“As soon as a composer dies, they’re really dead.”
Bill Albright died. He is really dead. The articles about him in the New Grove Dictionary and Baker’s Biographical don’t make him alive. As Leslie Bassett pointed out in a recent conversation, there is no one to make sure that Bill’s music gets played, and interest in the music of recently dead composers is at a very low ebb. The sad truth is that often when a composer like William Albright dies nowadays, even a relatively prominent one, so too does his best champion, publicist, primary interpreter, and in some cases his publisher as well. The successes and failures of a life are gone, and all that is left is how we remember the artist and their work. If we choose to remember.
I believe it is important for us to remember Bill Albright.
William Hugh Albright died young, on September 17, 1998, at the age of 53 after struggling for many years with alcoholism. The remembrances of him that came out at the time were full of shock over how untimely and unnecessary his death was. There was a keen sense of what was lost in the works he would have written if he had lived, and many of us felt very conflicted about how to remember our friend, teacher, and colleague. At that time, the New York Times obituary seemed to sum him up as something of a novelty act, someone who wrote ragtime music for the organ. He was in fact far more than that.
There is often a disconnect between what you can glean about a person from the vaguely dismissive overview which is offered all but the most imposing careers these days, and the real accomplishments of a human lifetime. We fall so often into the trap of listing awards and commissions as the primary evidence of our accomplishment and relative worth that we can easily forget what really matters once a person, an artist, a teacher, has left us. Bill had plenty of awards in his vita, but did not quite manage to cash in on the huge boom of opportunity that hit in the 1990s, and as a result he occasionally got classed as a “B-list” composer with a gimmick.
There were lots of reasons for his being somewhat passed over at the time, but whether we manage to achieve the severely limited stardom available to composers or not, we all deserve to be remembered for the real gifts which we have bestowed on our community. Six years after his death, we have reasons to be grateful to Bill Albright that don’t fit well into a list of institutional recognitions or prestige performances.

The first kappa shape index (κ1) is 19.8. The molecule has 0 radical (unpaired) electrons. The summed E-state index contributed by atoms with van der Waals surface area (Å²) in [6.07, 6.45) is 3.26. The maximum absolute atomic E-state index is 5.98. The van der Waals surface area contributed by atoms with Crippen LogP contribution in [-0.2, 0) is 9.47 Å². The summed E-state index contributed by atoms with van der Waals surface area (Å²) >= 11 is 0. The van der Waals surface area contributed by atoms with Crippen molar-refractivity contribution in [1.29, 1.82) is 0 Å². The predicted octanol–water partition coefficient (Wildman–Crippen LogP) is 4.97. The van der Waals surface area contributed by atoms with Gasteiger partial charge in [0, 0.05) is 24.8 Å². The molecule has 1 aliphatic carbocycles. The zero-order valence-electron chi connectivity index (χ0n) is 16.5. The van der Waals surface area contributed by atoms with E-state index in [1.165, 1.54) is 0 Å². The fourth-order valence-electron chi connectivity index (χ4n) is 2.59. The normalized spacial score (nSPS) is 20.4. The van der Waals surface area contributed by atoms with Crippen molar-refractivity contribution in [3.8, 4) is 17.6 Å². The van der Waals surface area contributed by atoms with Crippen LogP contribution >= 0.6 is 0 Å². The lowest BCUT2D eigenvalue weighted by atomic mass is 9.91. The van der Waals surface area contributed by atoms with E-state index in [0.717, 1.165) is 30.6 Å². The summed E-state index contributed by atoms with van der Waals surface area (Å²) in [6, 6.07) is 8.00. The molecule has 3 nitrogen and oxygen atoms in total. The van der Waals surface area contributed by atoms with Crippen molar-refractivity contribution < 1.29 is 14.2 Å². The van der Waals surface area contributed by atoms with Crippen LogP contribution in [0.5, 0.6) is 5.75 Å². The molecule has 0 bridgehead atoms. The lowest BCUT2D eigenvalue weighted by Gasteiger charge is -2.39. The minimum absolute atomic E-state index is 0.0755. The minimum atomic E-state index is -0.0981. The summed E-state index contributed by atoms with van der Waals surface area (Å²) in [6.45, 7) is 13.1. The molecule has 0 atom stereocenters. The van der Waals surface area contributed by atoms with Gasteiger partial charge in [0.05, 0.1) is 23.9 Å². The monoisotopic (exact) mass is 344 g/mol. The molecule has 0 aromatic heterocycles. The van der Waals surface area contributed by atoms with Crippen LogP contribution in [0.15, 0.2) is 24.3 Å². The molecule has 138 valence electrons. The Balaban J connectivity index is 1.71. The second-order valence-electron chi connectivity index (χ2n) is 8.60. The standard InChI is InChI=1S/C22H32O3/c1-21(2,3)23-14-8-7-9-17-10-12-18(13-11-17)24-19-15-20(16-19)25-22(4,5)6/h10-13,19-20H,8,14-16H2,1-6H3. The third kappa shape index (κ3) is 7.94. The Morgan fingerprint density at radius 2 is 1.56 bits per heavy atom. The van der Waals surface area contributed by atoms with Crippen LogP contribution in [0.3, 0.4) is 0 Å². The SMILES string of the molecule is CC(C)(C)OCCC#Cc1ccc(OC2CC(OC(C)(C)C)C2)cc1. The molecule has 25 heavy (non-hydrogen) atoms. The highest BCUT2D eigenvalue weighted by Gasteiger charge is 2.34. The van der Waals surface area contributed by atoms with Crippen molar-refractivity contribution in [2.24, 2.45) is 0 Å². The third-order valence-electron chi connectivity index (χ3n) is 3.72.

Why should anyone care about this dead guy’s music?
What did he do that really matters? For starters, he wrote some absolutely inspired music with an amazing depth and range of feeling—his music can run the gamut from pious awe to raunchy humor in nothing flat.
Make sure you hear his Chichester Mass, his Saxophone Sonata, and Five Chromatic Dances for piano solo. This is music that breaks through the limitations of language—music that reaches beyond the range of the facile or the familiar. These works also touch the center of something, like the best poetry. His student Carter Pann describes Albright’s music as “searching constantly for its core.” Another student, Gabriela Frank, believes that for Bill, composing was “an exercise in connecting with a receiving audience by laying bare (and I really mean, laying BARE) all of your facetsÉthe guy had no fearÉ”
His urge to connect also led to a continual drive to bring together all of his musical selves. As a student of both Ross Lee Finney and Olivier Messiaen, Bill was a quiet leader in a gradual reuniting of styles and genres that composers had kept strictly separate during the last days of high modernism. He insisted on holding multiple truths in his head, and instead of partitioning his lives as ragtime artist (recording the complete rags of Scott Joplin as well as creating his own rags), “legit” composer, and church musician, he streamed them all together in his work. In doing so, a lot of energy was released, and his music was full of the manic drive, quirkiness, and rough edges that sprang from the rubbing together of all kinds of musical impulses.